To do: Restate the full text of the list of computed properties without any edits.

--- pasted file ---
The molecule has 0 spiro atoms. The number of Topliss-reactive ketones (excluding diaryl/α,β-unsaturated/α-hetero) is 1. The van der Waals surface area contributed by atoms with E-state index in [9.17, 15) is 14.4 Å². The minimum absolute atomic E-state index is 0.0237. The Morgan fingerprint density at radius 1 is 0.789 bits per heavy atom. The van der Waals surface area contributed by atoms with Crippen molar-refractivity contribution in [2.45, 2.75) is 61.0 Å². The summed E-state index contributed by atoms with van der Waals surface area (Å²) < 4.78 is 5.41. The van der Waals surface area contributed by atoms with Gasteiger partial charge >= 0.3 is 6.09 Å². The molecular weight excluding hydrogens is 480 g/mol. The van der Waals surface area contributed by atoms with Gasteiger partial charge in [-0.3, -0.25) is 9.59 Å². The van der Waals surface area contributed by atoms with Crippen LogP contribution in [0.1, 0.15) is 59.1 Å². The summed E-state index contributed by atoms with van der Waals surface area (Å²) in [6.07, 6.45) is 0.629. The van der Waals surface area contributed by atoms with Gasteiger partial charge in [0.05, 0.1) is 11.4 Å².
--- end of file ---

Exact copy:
The molecule has 0 spiro atoms. The number of Topliss-reactive ketones (excluding diaryl/α,β-unsaturated/α-hetero) is 1. The van der Waals surface area contributed by atoms with E-state index in [9.17, 15) is 14.4 Å². The minimum absolute atomic E-state index is 0.0237. The Morgan fingerprint density at radius 1 is 0.789 bits per heavy atom. The van der Waals surface area contributed by atoms with Crippen molar-refractivity contribution in [2.45, 2.75) is 61.0 Å². The summed E-state index contributed by atoms with van der Waals surface area (Å²) < 4.78 is 5.41. The van der Waals surface area contributed by atoms with Gasteiger partial charge >= 0.3 is 6.09 Å². The molecular weight excluding hydrogens is 480 g/mol. The van der Waals surface area contributed by atoms with Gasteiger partial charge in [-0.3, -0.25) is 9.59 Å². The van der Waals surface area contributed by atoms with Crippen LogP contribution in [0.1, 0.15) is 59.1 Å². The summed E-state index contributed by atoms with van der Waals surface area (Å²) in [6.07, 6.45) is 0.629. The van der Waals surface area contributed by atoms with Gasteiger partial charge in [0.05, 0.1) is 11.4 Å².